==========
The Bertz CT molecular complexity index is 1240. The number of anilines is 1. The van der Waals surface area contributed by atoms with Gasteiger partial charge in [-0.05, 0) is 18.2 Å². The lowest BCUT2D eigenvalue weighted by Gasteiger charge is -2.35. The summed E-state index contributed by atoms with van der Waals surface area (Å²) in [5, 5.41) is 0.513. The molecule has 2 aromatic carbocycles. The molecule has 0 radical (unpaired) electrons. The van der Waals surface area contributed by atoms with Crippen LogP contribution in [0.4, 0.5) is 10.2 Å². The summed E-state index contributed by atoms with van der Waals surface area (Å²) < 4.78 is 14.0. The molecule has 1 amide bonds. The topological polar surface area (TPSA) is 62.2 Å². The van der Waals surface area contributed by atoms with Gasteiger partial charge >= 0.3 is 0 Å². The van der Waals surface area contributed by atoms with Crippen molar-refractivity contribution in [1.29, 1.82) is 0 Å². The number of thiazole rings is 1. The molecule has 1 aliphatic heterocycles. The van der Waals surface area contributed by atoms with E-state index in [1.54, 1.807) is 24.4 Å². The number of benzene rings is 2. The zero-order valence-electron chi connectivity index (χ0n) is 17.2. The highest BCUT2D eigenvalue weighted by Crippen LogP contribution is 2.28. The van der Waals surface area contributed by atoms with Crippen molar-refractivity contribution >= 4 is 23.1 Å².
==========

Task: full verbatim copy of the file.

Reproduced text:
The Bertz CT molecular complexity index is 1240. The number of anilines is 1. The van der Waals surface area contributed by atoms with Gasteiger partial charge in [-0.05, 0) is 18.2 Å². The lowest BCUT2D eigenvalue weighted by Gasteiger charge is -2.35. The summed E-state index contributed by atoms with van der Waals surface area (Å²) in [5, 5.41) is 0.513. The molecule has 2 aromatic carbocycles. The molecule has 0 radical (unpaired) electrons. The van der Waals surface area contributed by atoms with Crippen LogP contribution in [0.4, 0.5) is 10.2 Å². The summed E-state index contributed by atoms with van der Waals surface area (Å²) < 4.78 is 14.0. The molecule has 1 amide bonds. The topological polar surface area (TPSA) is 62.2 Å². The van der Waals surface area contributed by atoms with Gasteiger partial charge >= 0.3 is 0 Å². The van der Waals surface area contributed by atoms with Crippen molar-refractivity contribution in [1.29, 1.82) is 0 Å². The number of thiazole rings is 1. The molecule has 1 aliphatic heterocycles. The van der Waals surface area contributed by atoms with E-state index in [1.54, 1.807) is 24.4 Å². The number of benzene rings is 2. The zero-order valence-electron chi connectivity index (χ0n) is 17.2. The highest BCUT2D eigenvalue weighted by Crippen LogP contribution is 2.28. The van der Waals surface area contributed by atoms with Crippen molar-refractivity contribution >= 4 is 23.1 Å².